By Chuck Graham, TucsonStage.com
In this play, at least, it often seems like Pulitzer Prize-winning playwright Paula Vogel’s idea of female liberation is for women to act as badly as men. In essence, letting the behavior of men decide the attitudes that shape these females.
The three women acting outtheir roles in the Beowulf Alley Theatre Company production of Vogel’s “Desdemona: A Play About A Handkerchief” can’t be blamed for any of this. They are only presenting the play, as directed by Nicole Scott, who also plays the role of Bianca.
As you recall, in Shakespeare’s tragedy “Othello,” it is the innocent Desdemona who is done in by the unfortunate placement of a handkerchief, which outrages Othello.
It isn’t really necessary to be brushing up on your Shakespeare in order to appreciate the subtleties of the playwright. There aren’t any subtleties.
Desdemona has been turned into a generous companion offering her favors to nearly all the soldiers in Othello’s camp. Emilia the wife of Iago is shocked and disapproving of such uninhibited actions. Bianca, as you might imagine, is now the madam of a house of ill repute (as folks used to say).
In the script, Vogel has instructed each of these women to have a specific accent. Desdemona will adopt a proper British tone, Bianca will use Cockney slang and Emilia will be Irish.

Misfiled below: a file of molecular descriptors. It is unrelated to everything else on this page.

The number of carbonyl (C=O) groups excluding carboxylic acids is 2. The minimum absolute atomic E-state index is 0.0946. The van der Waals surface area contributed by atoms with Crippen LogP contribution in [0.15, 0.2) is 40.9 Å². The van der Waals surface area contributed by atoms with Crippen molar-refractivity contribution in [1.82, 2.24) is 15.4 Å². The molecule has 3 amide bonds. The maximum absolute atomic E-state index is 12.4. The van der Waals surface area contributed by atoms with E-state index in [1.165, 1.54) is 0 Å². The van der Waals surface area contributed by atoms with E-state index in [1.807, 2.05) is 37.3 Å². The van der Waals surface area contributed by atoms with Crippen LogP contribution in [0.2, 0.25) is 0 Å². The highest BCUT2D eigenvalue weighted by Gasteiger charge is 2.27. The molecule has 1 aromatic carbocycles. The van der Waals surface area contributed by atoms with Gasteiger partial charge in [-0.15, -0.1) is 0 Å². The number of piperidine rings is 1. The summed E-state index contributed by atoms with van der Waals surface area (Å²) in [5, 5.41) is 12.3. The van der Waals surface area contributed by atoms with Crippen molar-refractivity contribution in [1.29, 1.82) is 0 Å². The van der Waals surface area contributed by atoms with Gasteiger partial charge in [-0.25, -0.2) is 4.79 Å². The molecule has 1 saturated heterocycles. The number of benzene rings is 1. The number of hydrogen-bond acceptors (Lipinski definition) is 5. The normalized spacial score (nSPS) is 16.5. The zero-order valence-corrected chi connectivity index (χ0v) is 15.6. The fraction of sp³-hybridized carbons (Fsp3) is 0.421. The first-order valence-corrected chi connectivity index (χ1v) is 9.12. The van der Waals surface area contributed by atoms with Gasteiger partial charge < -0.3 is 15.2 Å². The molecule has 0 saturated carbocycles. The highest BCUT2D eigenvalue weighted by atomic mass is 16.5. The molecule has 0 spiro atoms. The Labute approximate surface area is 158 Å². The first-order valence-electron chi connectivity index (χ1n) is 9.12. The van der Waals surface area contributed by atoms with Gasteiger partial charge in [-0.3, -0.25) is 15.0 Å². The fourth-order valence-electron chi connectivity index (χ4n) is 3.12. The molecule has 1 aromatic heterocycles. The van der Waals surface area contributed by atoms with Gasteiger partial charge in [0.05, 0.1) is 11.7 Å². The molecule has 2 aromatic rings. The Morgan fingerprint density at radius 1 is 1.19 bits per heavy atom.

None of this works out too well on the Beowulf Alley stage. Candace Bean as Desdemona only occasionally hits the right note. Scott as Bianca gives her Cockney speech a kiss and a promise.
At the opposite extreme, Diana Ouradnik as Emilia embraces her Irish brogue with such enthusiasm she is often unintelligible. Quite probably, however, her accent is completely accurate.
So even if the playwright has rearranged this trio of relatively minor characters so they have completely different personalities from what Shakespeare’s lines would suggest, we still know Desdemona must come to no good in the end.
So the tension, really, is in staying a step ahead of the characters trying to figure out how their bawdy conversations will eventually fit into the Bard’s larger structure.
Meanwhile, Vogel leaves us with the impression that the women in Venice, at least when they think no one is listening, have conversations amongst themselves that are consumed with sex.
Lovers of Shakespeare will not find too much comfort here. The performances are adequate enough, but Vogel’s agenda is not to heighten our appreciation of “Othello,” or of Desdemona, but to use the reputation of “Othello” as Vogel’s platform for making her own political statements.
“Desdemona: A Play About A Handkerchief” continues in repertory performances with “MacBeth’s Knife,” another adaptation of a Shakespearian work, through Sept. 22 at Beowulf Alley Theatre, 11 S. Sixth Ave. “Desdemonia” plays at 7:30 p.m. Saturday, Sept. 14, and Friday, Sept. 20, also at 2:30 p.m. Sunday, Sept. 22.
Tickets are $20 general admission, $18 for seniors, military and teachers. For reservations, 520-882-0555. For details, www.beowulfalley.com